The Rebirth of Hupa, Yurok, and Karuk
The ethnic groups themselves are considerably larger than the language communities. The Yurok tribe has roughly 5,000 registered members, making it the largest indigenous nation of California. The Hupa number almost 3,000 and the Karuk more than 3,500, which are relatively large numbers for California tribes. These figures represent a rebound from previous nadirs; in 1910, the Yurok numbered only about 700. But while the populations of these groups began to expand in the second half of the twentieth century, the indigenous languages continued to decline in favor of English.
With so few first-language speakers, can Hupa, Yurok, and Karuk be saved from extinction? Perhaps. The Hoopa Valley Tribe has supported language revitalization efforts since the 1970s and many people have developed a degree of second-language proficiency. Kayla Carpenter for one is optimistic about the program. My former student at Stanford, Kayla is now a 22-year-old graduate student at University of California Berkeley working on Hupa and Yurok. Of Hupa, Karuk and Yurok heritage herself, she hopes to help revitalize the dying languages of her people. Kayla’s optimism is fueled by the fact that “a younger generation has shown enthusiasm for learning the language”. Kayla herself learned Hupa and Yurok at the Hoopa Valley High School, which also teaches Karuk. Indigenous language instruction is a welcome change from past practices, when teachers at the Hoopa Valley boarding school punished children, including Kayla’s own great-grandmother, for speaking the native language, forcing them to scrub floors or confining them to the basement. Now, Kayla’s mother teaches the language at Hoopa Valley High, which makes Kayla the second generation of Hupa revivalists. She is probably the first to use a linguistics education to help the process. Her training helps her to explain to teachers how people acquire language and to connect elders’ speaking proficiency with grammar and pronunciation skills needed by Hupa learners. As part of this process, she has been working on an online Hupa dictionary. This resource became available just last month, thanks to a collaborative effort of several graduate students at the Linguistics Department of University of California Berkeley and Verdena Parker, a native speaker. This Hupa project team is also compiling a multimedia corpus of annotated and analyzed texts from a variety of speech genres, which will include audio and video recordings. When complete, this body of information will serve as a foundational description of Hupa syntax in diverse spoken contexts. Similar work is also being conducted with Yurok: a Preliminary Yurok Dictionary, compiled in 2005, along with a text corpus of the language, already containing over 5000 sentences, are being constantly updated with additional new field data. Regular Yurok grammar workshops are also conducted during the academic year; and an annual summer Yurok Language Institute is sponsored by the Yurok Tribe.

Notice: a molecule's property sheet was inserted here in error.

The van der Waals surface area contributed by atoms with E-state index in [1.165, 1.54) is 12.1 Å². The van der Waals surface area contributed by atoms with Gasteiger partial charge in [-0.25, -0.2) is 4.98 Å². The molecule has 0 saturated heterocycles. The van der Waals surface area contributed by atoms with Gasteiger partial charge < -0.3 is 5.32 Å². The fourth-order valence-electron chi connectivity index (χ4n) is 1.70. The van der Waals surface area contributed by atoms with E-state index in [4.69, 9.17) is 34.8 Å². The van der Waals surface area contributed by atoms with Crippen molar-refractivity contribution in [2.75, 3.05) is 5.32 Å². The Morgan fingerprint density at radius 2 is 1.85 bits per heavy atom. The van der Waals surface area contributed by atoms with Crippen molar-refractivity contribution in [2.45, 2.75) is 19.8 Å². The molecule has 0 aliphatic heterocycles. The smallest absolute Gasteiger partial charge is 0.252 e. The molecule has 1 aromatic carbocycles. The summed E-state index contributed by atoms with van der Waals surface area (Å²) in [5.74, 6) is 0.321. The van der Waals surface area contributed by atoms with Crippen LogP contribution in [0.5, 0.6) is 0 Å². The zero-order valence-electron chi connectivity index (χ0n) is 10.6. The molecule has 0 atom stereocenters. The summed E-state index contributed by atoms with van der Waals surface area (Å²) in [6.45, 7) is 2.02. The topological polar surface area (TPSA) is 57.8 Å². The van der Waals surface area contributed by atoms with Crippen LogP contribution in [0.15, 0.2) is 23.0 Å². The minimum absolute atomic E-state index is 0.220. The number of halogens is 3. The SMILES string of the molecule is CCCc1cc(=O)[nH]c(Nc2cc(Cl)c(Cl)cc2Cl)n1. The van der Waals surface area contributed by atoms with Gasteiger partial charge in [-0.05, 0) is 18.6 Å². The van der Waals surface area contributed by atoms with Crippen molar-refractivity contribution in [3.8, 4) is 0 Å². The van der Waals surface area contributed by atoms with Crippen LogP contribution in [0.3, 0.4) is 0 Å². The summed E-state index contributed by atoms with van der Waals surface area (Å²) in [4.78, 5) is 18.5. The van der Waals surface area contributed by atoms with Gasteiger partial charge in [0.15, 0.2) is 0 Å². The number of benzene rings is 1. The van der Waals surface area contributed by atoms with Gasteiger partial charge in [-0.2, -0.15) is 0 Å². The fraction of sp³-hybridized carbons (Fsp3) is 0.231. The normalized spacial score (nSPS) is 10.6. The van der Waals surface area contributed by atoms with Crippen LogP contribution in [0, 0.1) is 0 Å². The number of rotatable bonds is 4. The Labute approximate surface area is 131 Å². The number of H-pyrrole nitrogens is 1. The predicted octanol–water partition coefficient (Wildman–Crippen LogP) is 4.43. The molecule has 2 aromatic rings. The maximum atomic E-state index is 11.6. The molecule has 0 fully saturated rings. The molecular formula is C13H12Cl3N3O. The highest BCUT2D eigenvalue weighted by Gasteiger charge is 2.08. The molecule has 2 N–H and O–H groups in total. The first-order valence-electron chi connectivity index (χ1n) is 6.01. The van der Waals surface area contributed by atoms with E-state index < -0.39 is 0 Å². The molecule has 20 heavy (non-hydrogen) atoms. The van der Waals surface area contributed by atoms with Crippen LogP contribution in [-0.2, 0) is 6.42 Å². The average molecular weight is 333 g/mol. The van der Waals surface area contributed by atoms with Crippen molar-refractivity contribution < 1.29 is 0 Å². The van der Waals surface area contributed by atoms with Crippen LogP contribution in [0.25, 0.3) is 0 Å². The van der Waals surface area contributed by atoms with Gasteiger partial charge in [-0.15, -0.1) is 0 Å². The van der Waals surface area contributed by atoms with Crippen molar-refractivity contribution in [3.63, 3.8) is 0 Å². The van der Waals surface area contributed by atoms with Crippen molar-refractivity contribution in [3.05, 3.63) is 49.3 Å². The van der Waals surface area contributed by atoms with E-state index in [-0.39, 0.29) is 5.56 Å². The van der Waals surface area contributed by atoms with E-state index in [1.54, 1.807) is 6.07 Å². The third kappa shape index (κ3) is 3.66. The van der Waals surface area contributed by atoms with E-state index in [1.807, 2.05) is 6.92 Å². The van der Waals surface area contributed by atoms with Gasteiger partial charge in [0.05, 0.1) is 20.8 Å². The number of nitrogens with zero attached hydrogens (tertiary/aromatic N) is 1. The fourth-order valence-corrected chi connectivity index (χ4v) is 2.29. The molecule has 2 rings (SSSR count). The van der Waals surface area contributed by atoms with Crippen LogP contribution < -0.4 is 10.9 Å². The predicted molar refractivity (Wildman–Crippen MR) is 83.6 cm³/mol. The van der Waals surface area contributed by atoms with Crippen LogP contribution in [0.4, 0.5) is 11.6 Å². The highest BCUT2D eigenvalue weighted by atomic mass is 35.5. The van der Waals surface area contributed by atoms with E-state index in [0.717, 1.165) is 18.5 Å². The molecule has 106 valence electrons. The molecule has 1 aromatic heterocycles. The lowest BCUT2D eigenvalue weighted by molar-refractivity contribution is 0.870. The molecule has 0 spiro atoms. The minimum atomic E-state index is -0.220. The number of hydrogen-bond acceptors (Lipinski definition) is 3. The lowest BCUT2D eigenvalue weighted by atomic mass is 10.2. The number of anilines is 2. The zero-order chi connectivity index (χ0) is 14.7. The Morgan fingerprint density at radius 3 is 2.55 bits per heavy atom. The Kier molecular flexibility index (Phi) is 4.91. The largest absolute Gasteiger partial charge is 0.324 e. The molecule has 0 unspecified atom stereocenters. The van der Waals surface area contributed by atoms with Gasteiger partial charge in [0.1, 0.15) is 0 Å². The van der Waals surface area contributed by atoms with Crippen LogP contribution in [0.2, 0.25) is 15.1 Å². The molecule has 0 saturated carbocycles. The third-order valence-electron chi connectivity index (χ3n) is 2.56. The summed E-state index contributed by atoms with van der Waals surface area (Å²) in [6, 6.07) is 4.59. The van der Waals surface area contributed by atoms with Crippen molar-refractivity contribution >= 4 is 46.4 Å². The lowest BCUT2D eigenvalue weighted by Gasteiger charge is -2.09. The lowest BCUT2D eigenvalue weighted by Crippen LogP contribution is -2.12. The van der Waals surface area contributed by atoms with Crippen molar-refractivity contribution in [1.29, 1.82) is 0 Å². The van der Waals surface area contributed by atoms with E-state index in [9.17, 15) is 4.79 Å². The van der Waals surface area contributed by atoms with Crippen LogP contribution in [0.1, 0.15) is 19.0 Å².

For Kayla Carpenter and her peers, this work means two things: breathing new life into their ancestral tongues and adding to the roster of over 80 Berkeley Ph.D. dissertations on indigenous languages. But other Native American enthusiasts are approaching the language revitalization problem is a completely different way: by making a commitment to raise their children as native speakers. Elly and Phil Albers are both Karuk, but when Elly conceived their first child, they were not fluent in their ancestral language. Elly grew up with a Karuk father and a non-Karuk mother. Though they were not native speakers of the language, Elly’s parents raised Elly, her twin sister and her brother with as much Karuk tradition and language as possible. They even translated Sesame Street books into Karuk. Elly’s husband Phil had grown up in Yreka with a Karuk father and Choctaw mother. As a child, he carried around a Karuk phrase book and pestered the old folks for words. When he was 19, he and another tribal member studied together, poring over the technical Karuk language book written by the tribe’s official linguist, Bill Bright, in the 1950s. Still, he was far from being fluent in the language. Elly and Phil’s home-immersion plan has met many challenges: their own inadequacies with the language, English surround-sound everywhere they went, and few Karuk-speaking peers for their kids to practice with. But they – and other members of the Karuk tribe – persevere, learning from such success stories as the revitalization of Hawaiian, which has gone from having just 50 fluent speakers 20 years ago to as many as 27,000 today.
* Including Chilula and Whilkut, usually considered dialects of Hupa.
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